Industry 4.0 utilises automation, data exchange, and smart technologies to create energy-efficient and resource-saving processes. Printing enhances aesthetic appeal and adds value. Block printing is considered the first generation, flat-bed screen printing the second, continuous rotary printing the third, and inkjet/digital printing the fourth generation, or Printing 4.0.

The term ‘Printing 4.0’ refers to the integration of digital technologies to revolutionise textile printing. Inkjet technology has revolutionised textile printing by offering a versatile and sustainable solution for producing high-quality printed fabrics with intricate designs and vibrant colours. It allows the direct printing of designs onto fabric substrates, offering several sustainability benefits compared to conventional textile printing methods, thus presenting a more environmentally friendly application technique. Originally pioneered for paper printing, inkjet technology has now seamlessly transitioned into the textile industry.

The working sequence of the digital textile printing technique is relatively simple. The process begins with creating a desirable design using graphic design software. The fabric to be printed on is pre-treated to ensure optimal ink absorption, which can involve washing or applying a pre-treatment solution, depending on the class of inks used. The design file is then transferred to the digital printer’s software. The digital textile printer uses inkjet technology, enabling the print head to move back and forth across the fabric. The digital design file shows that the nozzles of the print heads deposit tiny ink droplets onto the fabric surface. The digital printer precisely controls the amount of ink used to recreate the design accurately on the fabric while maintaining the sharpness of the print. Once the design is printed, the fabric is either dried or cured to set the ink. This final step ensures proper adhesion of the ink onto the fabric surface.

Innovation in Printing 4.0

  • Integration of Smart and High-Speed Technologies

Previously, digital textile printing was preferred as it offered several benefits over conventional textile printing, such as shorter production times, reduced setup costs, and the ability to produce small batch sizes with intricate designs. The advent of smart technologies has further revolutionised the digital textile printing segment. Manufacturers like Reggiani, Kornit, and Durst have developed digital textile printers capable of printing at higher speeds. These systems enable faster production turnaround times without compromising print quality.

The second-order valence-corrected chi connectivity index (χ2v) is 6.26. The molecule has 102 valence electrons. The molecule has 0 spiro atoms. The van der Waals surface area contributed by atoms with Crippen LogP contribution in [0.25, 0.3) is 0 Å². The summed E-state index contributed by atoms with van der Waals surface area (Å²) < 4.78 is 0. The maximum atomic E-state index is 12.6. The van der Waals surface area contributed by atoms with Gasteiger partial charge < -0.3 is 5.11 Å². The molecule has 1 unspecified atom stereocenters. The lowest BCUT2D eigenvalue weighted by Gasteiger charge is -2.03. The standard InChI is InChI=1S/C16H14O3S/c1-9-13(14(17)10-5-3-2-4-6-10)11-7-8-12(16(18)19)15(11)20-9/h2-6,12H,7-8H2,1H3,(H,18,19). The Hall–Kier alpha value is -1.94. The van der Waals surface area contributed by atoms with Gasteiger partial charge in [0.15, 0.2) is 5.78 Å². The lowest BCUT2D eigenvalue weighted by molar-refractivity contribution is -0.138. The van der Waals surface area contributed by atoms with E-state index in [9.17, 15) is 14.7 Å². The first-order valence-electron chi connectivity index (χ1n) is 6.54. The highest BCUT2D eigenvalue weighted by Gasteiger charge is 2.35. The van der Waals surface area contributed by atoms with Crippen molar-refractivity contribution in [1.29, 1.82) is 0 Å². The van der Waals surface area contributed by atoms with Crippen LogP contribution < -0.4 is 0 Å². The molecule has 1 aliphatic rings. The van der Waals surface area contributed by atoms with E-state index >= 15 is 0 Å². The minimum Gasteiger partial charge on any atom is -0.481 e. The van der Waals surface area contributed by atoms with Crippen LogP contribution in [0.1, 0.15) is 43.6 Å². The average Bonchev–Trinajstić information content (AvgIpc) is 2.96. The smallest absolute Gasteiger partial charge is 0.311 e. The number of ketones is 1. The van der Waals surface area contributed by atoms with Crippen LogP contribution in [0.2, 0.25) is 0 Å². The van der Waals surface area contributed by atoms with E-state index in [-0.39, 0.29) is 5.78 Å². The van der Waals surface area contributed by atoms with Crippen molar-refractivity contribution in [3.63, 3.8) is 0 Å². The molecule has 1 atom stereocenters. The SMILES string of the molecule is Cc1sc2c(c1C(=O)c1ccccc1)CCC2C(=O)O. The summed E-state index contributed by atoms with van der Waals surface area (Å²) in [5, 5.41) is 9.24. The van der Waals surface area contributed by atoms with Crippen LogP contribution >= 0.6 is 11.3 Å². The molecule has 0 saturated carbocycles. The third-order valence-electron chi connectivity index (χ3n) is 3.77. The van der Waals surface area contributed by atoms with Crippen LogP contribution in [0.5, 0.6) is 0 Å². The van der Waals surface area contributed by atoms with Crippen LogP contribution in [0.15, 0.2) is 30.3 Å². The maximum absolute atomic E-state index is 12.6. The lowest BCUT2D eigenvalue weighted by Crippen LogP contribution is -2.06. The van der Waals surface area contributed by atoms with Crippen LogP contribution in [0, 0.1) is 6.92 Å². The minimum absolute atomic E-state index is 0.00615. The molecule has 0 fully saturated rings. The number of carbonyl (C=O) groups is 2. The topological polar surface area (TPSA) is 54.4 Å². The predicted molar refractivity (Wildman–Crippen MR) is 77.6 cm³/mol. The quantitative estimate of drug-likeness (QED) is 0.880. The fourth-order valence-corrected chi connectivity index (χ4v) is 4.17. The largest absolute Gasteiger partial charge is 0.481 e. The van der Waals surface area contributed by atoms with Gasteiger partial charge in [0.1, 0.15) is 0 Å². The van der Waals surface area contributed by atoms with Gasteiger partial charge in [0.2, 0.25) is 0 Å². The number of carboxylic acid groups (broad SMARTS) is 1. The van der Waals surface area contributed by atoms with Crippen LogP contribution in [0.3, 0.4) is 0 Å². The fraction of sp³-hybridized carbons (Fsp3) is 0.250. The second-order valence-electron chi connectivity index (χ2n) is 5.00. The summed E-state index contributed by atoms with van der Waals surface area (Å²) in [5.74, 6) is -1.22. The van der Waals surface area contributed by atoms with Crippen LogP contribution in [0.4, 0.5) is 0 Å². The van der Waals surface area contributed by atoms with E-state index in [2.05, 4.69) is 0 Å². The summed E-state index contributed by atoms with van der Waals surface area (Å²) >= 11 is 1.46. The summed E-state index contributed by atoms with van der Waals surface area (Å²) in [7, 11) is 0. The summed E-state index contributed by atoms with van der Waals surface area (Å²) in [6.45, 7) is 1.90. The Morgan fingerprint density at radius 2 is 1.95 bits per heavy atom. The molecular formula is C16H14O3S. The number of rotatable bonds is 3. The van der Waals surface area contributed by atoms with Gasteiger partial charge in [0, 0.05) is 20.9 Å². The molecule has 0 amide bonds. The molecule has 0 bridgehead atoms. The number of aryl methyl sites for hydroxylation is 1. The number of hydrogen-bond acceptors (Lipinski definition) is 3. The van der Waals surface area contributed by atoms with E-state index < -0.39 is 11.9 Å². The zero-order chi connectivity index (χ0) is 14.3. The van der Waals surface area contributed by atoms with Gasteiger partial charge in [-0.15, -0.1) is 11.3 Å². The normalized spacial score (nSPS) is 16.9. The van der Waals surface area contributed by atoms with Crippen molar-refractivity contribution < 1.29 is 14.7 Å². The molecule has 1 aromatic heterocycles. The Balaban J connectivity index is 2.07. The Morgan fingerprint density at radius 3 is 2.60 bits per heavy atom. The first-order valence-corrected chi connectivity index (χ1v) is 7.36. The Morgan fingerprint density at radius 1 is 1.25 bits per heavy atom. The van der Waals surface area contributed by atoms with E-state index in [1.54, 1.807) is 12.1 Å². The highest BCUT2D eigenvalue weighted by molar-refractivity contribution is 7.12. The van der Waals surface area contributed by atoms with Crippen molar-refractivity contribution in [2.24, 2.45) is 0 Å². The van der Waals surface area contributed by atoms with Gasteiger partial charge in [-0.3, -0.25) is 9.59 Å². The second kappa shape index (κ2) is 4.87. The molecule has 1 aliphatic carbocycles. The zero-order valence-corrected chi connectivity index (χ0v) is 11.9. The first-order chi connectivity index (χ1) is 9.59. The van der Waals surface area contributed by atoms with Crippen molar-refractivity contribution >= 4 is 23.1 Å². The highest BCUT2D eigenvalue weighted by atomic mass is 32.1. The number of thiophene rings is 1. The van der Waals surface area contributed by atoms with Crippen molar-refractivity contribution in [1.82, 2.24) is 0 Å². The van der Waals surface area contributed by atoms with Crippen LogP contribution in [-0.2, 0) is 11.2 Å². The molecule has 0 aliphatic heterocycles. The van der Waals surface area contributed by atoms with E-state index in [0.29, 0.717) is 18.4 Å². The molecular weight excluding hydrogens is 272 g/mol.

• Innovation in Ink Formulations

Greener and safer ink formulations are gaining attention to meet the demands of brands and ecological regulations. Brands now seek colour vibrancy, durability, and sustainable characteristics. Inks prepared using water-based and eco-friendly solvents are preferred. Commercial digital ink providers have started manufacturing digital printers compatible with eco-friendly ink formulations. Companies such as Epson, Mimaki, and Roland offer digital textile printers that are compatible with these eco-friendly ink formulations. The preparation of pigment inks for digital printing has recently garnered attention. As no post-processing treatment like washing is needed after curing the pigment-based inks, they can contribute to water, energy, and resource-saving.

  • Advanced Colour Management and Digital Printing Software

Advanced colour management in digital textile printing ensures efficient utilisation of the Right First Time (RFT) and Right Every Time (RET) strategy in production. Colour management using spectrophotometers, calibration tools, and software algorithms helps achieve accurate colour reproduction and consistency across different batches and printing conditions. Companies supplying spectrophotometers and calibration tools, such as Barbieri Electronic and X-Rite, offer colour management software tailored for digital textile printing. RIP (Raster Image Processor) software solutions from companies like EFI and Caldera also incorporate advanced colour profiling and calibration features. Textile-specific computer-aided design (CAD) software enables fashion designers and garment manufacturers to create print-ready files with complex patterns efficiently.

  • Artificial Intelligence (AI) and Machine Learning

Machine learning algorithms and AI are being implemented to analyse data from printing processes to optimise parameters, detect defects, and predict maintenance needs. AI-driven predictive technology can help detect defects and optimise ink consumption to achieve higher efficiency, reduce waste, and improve print quality. Mimaki and EFI have integrated AI-driven features into their digital textile printers. The AI-based Nozzle Check Unit (NCU) automatically checks and cleans clogged nozzles of digital textile printers. Meanwhile, the Nozzle Replacement Unit (NRU) selectively substitutes good nozzles. Such AI-driven techniques are beneficial in achieving sustainability goals like responsible consumption.

  • Direct to Garment (DTG) Digital Printing

Direct-to-garment printers enable the easy printing of designs directly onto garments such as T-shirts, pants, and designer wear. Apart from commercial industry setups, these printers are gaining popularity in households. DTGs enable individuals to create personalised designs for their garments. These printers are becoming increasingly popular as they are easy to use and require less technical know-how. They are sought after by startups to imprint logos and trademarks for promotional marketing easily.